You are more moral than God

Atheists are often asked, or answer without being asked, what they wished Christians and other theists knew about them. People have a lot of misconceptions about atheists for a number of reasons, most having to do with failing to understand what atheism is and is not. And it’s not just theists who have this misconception. Self-described agnostics are known to make the same mistakes, and even many atheists fail to distinguish between atheism itself and the accouterments that often (but not always) accompany it. But usually, it’s believers making these presumptions.

This post is the first in an occasional series addressing these popular misconceptions. You can access it and future articles by clicking on the “Atheists wish Christians knew” tag above this post’s headline.

I wish believers knew that atheists have a moral compass, and it’s not that different from theirs.

ClarkeBelievers tend to think that moral values are “objective,” and that they cannot be objective unless there is a God to declare them. For example, William Lane Craig says, “… if God exists, then the objectivity of moral values, moral duties, and moral accountability is secured, but … in the absence of God, that is, if God does not exist, then morality is just a human convention, that is to say, morality is wholly subjective and non-binding.”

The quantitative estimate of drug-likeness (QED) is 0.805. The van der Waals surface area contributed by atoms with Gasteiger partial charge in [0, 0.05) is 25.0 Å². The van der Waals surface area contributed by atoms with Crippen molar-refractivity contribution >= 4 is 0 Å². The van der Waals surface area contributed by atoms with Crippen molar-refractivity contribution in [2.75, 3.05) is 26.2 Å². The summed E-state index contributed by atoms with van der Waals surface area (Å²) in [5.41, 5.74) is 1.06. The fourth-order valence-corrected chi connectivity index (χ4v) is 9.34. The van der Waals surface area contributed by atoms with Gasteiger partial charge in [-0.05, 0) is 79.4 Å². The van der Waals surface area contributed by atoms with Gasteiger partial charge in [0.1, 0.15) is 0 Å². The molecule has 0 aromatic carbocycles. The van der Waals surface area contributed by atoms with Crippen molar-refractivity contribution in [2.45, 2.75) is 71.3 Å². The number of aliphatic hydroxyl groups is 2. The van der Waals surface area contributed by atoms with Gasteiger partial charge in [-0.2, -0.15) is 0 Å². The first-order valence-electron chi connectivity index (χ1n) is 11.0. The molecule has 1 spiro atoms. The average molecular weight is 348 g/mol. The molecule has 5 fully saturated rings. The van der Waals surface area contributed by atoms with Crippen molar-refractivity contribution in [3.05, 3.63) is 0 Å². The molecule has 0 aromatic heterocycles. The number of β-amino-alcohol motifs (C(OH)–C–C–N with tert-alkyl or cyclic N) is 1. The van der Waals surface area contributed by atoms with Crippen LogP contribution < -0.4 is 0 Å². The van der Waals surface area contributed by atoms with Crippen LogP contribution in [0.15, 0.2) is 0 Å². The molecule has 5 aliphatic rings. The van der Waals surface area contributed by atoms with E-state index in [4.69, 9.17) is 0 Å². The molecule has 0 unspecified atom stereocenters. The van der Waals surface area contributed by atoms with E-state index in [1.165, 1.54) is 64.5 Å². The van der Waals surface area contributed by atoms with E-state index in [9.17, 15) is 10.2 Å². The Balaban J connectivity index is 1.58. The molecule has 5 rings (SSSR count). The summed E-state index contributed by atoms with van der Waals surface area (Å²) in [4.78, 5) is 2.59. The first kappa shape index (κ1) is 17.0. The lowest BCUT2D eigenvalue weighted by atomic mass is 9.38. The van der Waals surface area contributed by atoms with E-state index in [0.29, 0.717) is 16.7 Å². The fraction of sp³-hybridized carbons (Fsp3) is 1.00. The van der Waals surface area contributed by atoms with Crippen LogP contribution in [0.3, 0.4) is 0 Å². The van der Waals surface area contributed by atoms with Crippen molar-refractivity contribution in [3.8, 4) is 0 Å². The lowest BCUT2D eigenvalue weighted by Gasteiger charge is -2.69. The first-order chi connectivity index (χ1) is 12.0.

He goes on: “… if God does not exist, objective moral values do not exist. Thus, we cannot truly be good without God.”

Timid atheists are too quick to concede the existence of objective moral values because it allows dishonest analysts to argue that we do not believe in right and wrong. In reality, moral values are not objective. They are values. Values are judgments by definition, and therefore are not objective. But that doesn’t mean they are baseless!

Craig is a masterful debater, primarily because he infuses his arguments with pithy sayings that take longer to rebut than they take to express. I could spend a year dissecting Craig’s article, because it is so deceptive. I will attempt to rebut his statements as simply as possible.